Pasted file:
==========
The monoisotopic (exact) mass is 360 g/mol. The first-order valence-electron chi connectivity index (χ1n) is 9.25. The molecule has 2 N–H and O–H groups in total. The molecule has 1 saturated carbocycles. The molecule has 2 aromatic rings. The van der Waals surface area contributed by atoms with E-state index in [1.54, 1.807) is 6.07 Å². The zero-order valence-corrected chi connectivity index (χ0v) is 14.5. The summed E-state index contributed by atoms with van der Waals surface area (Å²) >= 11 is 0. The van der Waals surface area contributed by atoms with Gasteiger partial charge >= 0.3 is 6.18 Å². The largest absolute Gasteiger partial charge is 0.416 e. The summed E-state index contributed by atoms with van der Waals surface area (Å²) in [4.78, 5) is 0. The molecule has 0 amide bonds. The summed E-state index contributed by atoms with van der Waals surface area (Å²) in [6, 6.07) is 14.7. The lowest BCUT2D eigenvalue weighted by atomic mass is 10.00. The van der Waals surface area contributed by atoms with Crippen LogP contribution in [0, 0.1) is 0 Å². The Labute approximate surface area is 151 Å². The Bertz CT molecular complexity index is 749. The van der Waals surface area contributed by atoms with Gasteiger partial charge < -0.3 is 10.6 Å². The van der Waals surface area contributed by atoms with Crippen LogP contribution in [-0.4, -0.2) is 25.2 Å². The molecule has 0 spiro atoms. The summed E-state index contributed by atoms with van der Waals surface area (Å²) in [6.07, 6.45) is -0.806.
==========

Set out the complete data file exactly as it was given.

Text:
The monoisotopic (exact) mass is 360 g/mol. The first-order valence-electron chi connectivity index (χ1n) is 9.25. The molecule has 2 N–H and O–H groups in total. The molecule has 1 saturated carbocycles. The molecule has 2 aromatic rings. The van der Waals surface area contributed by atoms with E-state index in [1.54, 1.807) is 6.07 Å². The zero-order valence-corrected chi connectivity index (χ0v) is 14.5. The summed E-state index contributed by atoms with van der Waals surface area (Å²) >= 11 is 0. The van der Waals surface area contributed by atoms with Gasteiger partial charge >= 0.3 is 6.18 Å². The largest absolute Gasteiger partial charge is 0.416 e. The summed E-state index contributed by atoms with van der Waals surface area (Å²) in [4.78, 5) is 0. The molecule has 0 amide bonds. The summed E-state index contributed by atoms with van der Waals surface area (Å²) in [6, 6.07) is 14.7. The lowest BCUT2D eigenvalue weighted by atomic mass is 10.00. The van der Waals surface area contributed by atoms with Crippen LogP contribution in [0, 0.1) is 0 Å². The Labute approximate surface area is 151 Å². The Bertz CT molecular complexity index is 749. The van der Waals surface area contributed by atoms with Gasteiger partial charge < -0.3 is 10.6 Å². The van der Waals surface area contributed by atoms with Crippen LogP contribution in [-0.4, -0.2) is 25.2 Å². The molecule has 0 spiro atoms. The summed E-state index contributed by atoms with van der Waals surface area (Å²) in [6.07, 6.45) is -0.806.